Modeling Taxi Demand with GPS Data from Taxis and Transit


Identifying factors that influence taxi demand is very important for understanding where and when people use taxis and how taxi demand relates to the availability and quality of transit service. This study used a large set of global positioning system (GPS) data from taxis in New York City, along with demographic, socioeconomic, and employment data to identify the factors that drive taxi demand. A technique was developed to measure and map transit accessibility based on the time required to access a transit vehicle from a specific location and time of day. Taxi data were categorized by pickups and drop-offs, and a hybrid cross-classification and regression model was developed to estimate the taxi demand across space and time. The study identified transit accessibility, population, age, education, income, and the number of jobs in each census tract as the factors with strongest explanatory power for predicting taxi demand. The study also includes a comparison of the cost of travel by taxi and transit for specific trips between Penn Station and each of the three major New York area airports. The model and analysis results show how the number of passengers traveling together in a group and the value they place on their time affect the likelihood of choosing taxi or transit for an airport access trip. A number of findings are presented in this report that are specific to New York City. However, the methods developed in this study and demonstrated in this report can be applied generally to cities around the United States and the world where similar GPS data from taxis and schedule information from transit are available.



Dr. Eric Gonzales is currently an Assistant Professor in the Department of Civil and Environmental Engineering at the University of Massachusetts Amherst, and previously he was an Assistant Professor at Rutgers University. His research interests are in the operation, management, and design of multimodal transportation systems. He has experience in macroscopic modeling of urban street networks and developing models and theory for how to allocate scarce street space to multiple transportation modes. He also has expertise in the planning and management of public transportation systems, including demand responsive systems. Dr. Gonzales received a Ph.D. in Civil and Environmental Engineering at UC Berkeley in 2011. He received recognition as the University of California Transportation Center’s Outstanding Student of the Year for 2010-2011 and as an Eno Transportation Foundation Fellow in 2010.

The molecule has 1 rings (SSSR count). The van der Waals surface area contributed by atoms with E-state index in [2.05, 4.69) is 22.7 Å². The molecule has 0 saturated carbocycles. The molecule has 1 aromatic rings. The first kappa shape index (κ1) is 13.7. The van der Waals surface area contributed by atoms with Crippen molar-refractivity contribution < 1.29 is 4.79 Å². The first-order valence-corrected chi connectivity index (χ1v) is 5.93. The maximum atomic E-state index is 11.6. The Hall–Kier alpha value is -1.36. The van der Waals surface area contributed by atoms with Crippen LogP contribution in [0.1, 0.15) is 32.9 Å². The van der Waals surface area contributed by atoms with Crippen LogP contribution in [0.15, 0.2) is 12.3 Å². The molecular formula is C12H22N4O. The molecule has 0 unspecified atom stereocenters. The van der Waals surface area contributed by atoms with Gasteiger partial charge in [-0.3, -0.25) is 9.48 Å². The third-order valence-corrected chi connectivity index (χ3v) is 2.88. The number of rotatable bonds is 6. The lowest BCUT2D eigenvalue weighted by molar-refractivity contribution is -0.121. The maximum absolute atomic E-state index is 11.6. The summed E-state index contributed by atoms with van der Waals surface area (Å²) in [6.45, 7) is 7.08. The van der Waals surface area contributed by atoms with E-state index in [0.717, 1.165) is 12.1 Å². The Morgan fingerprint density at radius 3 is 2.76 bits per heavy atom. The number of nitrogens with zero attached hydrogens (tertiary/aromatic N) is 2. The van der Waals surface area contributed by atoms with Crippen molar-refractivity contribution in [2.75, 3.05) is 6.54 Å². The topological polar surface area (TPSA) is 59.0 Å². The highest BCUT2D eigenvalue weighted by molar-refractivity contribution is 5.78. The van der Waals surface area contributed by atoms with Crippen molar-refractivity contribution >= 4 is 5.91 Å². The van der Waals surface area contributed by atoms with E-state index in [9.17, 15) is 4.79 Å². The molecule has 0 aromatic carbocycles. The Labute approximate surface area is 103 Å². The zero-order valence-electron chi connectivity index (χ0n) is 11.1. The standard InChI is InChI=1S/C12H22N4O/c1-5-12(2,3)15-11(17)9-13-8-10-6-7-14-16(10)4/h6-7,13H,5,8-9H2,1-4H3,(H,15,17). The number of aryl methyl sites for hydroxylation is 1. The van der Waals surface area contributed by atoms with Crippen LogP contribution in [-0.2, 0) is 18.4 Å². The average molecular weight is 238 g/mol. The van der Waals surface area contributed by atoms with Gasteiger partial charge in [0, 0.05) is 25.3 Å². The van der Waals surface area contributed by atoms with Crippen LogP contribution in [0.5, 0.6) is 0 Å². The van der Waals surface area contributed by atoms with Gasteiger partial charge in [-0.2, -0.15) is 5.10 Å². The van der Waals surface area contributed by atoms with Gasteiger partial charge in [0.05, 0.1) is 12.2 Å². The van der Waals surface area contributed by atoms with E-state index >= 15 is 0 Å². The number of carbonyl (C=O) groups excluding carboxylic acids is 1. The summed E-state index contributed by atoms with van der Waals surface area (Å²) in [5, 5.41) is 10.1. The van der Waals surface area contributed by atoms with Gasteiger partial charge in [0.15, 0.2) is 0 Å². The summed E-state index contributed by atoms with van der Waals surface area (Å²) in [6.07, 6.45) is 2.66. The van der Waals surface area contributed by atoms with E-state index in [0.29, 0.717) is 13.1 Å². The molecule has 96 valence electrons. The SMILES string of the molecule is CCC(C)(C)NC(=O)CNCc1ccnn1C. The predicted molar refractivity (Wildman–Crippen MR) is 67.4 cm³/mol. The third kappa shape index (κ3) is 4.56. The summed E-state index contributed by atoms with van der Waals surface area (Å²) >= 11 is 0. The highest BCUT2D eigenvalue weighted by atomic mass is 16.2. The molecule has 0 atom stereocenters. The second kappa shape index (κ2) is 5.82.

Ci (Jessie) Yang works as a Graduate Assistant in Civil and Environmental Engineering at Rutgers University, specializing in transportation. She received her Master of Science in Environmental Engineering from Texas A & M University, Kingsville, and Bachelor of Science in Environmental Science from People’s University of China. Ms. Yang is currently working with GPS data from taxis in New York City in order to study travel demand and mode choice. Ms. Yang plans to become a transportation researcher to help design an intelligent, efficient, and sustainable transportation system worldwide.


Ender F. Morgul works as a Graduate Research Assistant at the Civil and Urban Engineering Department in Polytechnic Institute of New York University. He received his B.S. from Bogazici University and M.Sc. in Civil Engineering from Rutgers University. His research interests include modeling and prediction of driver behavior, transportation economics, urban freight operations, big data and GPS-based transportation data analysis. His 2010 M.Sc. thesis investigated dynamic congestion pricing using large-scale traffic simulations..


Kaan M.A. Ozbay is Professor at the Department of Civil and Urban Engineering at NYU-Poly and Center for Urban Science and Progress (CUSP). Dr. Ozbay’s research interest in transportation covers advanced technology and sensor applications; incident and emergency management; development of real-time control techniques for traffic, traffic safety, application of artificial intelligence, and operations research techniques in network optimization; development of simulation models for transit and automated highway systems; and transportation economics. He is co-editor of numerous books, including, most recently, Dynamic Traffic Control & Guidance published by Springer Verlag’s “Complex Social, Economic and Engineered Networks” series published in 2013. He has published more than 300 refereed papers in scholarly journals and conference proceedings. Prior to NYU, he was a tenured full professor at the Rutgers University Department of Civil and Environmental Engineering. Since 1994, Dr. Ozbay, has been the Principal Investigator and Co-Principal Investigator of 77 projects funded at a level of more than $11,00,000 by National Science Foundation, NJDOT, NYMTC, NY State DOT, New Jersey Highway Authority, USDOT, FHWA, VDOT, CUNY University Transportation Research Center (UTRC), Department of Homeland Security, and USDOT ITS Research Center of Excellence.


July 2014


Level of service
Transit accessibility
Trip generation
Choice models
Taxi travel demand